Dennis Cocks

commented on Jun 19, 2012

Ely, Paul was a church planter. He started churches, put a man in place as pastor, and moved to the next city.

Dennis Cocks

commented on Jun 19, 2012

Still waiting for an interpretation of 1 Tim. 2:12-14 at least.

Ely Of Cinci

commented on Jun 19, 2012

So woman must give birth to be saved?

Fernando Villegas

commented on Jun 19, 2012

Dennis, I appreciate your response. Thank you...Ely, I'm assuming you said that tongue-in-cheek! :D But, yes, it is interesting that under that interpretation, Paul would have disqualified himself from being a pastor! To Dennis Cock's credit, he has thus far remained consistent with his interpretation, which is sadly not always the case with those who oppose women serving as pastors. It's also interesting to me that according to this interpretation, Paul allows only for married men to serve as pastors; and yet in 1 Cor 7:7, Paul says, "I wish that all were as I myself am," namely, single. Would that not, then, disqualify ALL from being pastors? He goes on to counsel those who are unmarried or widows to remain single. That would mean that those who were not currently already married at the time or those who were currently married but whose spouse would die in the future would be disqualified from being pastors! So, the interpretation of 1 Tim 2:12ff that would disqualify single men from being pastors is not without its weak spots.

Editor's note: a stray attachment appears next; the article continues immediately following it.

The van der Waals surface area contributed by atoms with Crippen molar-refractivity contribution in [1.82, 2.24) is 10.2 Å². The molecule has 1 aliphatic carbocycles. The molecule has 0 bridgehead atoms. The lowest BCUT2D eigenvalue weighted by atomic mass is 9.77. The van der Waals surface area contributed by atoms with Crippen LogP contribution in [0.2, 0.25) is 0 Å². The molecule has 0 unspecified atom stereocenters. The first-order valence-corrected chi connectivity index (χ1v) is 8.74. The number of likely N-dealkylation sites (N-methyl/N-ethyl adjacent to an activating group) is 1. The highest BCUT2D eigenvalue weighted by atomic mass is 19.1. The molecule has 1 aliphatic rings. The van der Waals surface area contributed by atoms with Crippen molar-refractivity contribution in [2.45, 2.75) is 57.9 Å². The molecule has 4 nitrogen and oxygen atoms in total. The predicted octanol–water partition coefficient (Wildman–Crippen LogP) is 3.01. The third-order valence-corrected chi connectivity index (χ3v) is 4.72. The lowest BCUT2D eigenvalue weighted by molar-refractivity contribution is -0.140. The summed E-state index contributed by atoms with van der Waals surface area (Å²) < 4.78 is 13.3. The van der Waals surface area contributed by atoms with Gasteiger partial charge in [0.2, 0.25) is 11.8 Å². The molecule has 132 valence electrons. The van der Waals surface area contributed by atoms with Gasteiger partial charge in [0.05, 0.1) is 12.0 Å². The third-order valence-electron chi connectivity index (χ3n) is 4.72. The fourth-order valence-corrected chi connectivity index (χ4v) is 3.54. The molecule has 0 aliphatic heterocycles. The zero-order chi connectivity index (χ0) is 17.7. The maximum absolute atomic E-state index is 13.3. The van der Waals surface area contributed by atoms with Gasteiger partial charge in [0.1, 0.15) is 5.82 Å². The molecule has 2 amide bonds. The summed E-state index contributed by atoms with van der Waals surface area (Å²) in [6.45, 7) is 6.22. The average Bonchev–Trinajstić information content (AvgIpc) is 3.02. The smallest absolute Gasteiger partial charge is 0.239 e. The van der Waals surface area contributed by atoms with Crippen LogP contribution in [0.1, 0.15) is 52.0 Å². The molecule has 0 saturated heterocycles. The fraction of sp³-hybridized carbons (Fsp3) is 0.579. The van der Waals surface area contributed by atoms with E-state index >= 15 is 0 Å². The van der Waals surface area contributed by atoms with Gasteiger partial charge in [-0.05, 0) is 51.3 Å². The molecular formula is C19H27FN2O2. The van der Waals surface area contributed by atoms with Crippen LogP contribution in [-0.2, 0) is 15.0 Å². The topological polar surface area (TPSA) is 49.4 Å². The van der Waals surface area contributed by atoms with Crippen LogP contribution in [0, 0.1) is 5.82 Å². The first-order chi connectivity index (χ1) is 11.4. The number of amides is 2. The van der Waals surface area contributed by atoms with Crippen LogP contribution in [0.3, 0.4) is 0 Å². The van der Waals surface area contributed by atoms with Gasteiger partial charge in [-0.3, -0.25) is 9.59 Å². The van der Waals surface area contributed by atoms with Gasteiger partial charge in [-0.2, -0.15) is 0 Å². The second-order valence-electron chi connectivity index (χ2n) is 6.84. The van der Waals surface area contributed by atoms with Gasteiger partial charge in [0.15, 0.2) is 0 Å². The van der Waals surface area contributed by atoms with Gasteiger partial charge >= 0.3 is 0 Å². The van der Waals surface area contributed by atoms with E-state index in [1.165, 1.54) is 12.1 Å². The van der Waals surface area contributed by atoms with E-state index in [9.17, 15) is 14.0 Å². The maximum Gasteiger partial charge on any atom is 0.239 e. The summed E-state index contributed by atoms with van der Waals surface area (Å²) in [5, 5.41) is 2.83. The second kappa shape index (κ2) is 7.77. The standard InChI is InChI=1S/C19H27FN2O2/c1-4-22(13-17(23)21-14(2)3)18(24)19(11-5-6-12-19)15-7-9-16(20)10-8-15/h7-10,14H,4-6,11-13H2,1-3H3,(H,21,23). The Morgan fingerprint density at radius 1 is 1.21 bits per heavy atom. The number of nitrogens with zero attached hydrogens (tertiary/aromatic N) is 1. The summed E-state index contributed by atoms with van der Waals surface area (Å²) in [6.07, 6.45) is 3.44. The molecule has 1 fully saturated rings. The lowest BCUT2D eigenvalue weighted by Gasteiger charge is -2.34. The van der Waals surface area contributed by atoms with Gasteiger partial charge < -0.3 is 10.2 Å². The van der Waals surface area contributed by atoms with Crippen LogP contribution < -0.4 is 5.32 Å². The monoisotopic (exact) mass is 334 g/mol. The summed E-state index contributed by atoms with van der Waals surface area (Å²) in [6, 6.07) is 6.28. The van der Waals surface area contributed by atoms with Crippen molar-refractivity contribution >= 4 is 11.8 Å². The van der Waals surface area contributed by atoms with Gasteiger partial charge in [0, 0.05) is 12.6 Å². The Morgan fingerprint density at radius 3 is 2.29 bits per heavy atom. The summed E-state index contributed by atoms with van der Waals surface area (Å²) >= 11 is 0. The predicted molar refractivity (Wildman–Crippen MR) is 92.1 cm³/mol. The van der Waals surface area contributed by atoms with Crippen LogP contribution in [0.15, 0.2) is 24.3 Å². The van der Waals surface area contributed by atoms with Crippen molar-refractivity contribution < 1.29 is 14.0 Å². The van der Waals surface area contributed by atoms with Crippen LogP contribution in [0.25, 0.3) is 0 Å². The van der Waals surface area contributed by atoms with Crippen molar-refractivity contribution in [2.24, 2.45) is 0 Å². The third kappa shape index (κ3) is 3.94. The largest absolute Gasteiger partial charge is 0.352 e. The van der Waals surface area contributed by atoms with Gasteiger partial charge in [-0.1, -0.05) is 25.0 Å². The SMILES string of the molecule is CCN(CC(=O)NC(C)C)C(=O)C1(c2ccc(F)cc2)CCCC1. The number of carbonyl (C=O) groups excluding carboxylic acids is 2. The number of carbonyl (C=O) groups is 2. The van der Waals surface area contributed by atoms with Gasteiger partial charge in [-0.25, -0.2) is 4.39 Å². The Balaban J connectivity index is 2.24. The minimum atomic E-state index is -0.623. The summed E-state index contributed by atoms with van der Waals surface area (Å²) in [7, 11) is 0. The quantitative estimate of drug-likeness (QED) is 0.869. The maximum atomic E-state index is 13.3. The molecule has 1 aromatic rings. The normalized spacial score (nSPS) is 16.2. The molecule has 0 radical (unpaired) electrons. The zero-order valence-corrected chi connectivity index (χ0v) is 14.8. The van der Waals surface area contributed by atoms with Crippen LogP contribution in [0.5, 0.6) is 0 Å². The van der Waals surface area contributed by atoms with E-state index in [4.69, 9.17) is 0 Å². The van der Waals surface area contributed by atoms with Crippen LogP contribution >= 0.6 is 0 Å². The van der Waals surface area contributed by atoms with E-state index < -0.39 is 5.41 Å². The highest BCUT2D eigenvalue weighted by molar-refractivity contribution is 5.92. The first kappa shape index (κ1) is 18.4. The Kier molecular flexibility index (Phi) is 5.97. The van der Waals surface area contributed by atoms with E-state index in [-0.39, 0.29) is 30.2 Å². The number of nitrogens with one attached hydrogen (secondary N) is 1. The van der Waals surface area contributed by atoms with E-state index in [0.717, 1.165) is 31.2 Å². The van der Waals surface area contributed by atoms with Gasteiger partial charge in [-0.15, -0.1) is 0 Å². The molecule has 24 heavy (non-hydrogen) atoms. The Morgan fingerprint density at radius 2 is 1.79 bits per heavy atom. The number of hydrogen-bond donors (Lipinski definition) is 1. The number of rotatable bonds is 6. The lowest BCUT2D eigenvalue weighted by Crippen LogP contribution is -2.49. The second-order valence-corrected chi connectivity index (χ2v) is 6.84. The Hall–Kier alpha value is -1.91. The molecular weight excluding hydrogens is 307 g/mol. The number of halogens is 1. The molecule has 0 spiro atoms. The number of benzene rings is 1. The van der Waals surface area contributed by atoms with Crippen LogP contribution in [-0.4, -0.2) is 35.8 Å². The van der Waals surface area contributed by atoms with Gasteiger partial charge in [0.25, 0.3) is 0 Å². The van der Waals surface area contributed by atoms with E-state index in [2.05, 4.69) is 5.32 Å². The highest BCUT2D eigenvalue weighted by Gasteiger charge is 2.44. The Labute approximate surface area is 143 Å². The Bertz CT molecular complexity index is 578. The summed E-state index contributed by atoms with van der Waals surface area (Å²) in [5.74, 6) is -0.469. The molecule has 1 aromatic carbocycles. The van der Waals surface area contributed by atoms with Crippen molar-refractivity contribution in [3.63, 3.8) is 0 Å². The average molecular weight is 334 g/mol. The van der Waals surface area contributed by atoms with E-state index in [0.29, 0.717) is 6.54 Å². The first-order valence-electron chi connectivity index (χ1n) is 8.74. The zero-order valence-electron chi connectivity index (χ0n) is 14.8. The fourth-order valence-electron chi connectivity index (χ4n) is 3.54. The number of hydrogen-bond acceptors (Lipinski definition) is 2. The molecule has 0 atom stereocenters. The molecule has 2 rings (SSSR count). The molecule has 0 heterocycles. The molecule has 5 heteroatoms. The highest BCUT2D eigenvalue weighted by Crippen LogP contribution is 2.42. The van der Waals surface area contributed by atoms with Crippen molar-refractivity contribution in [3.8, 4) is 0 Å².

Fernando Villegas

commented on Jun 19, 2012

Dennis, you wrote: "I have already heard EVERY supposed reason why some think this isn't true and I have answered them ALL very thoroughly before so I won't take time to do so again." I'm not going to waste my time arguing an interpretation of 1 Tim 2:12ff if you're not going to take it seriously.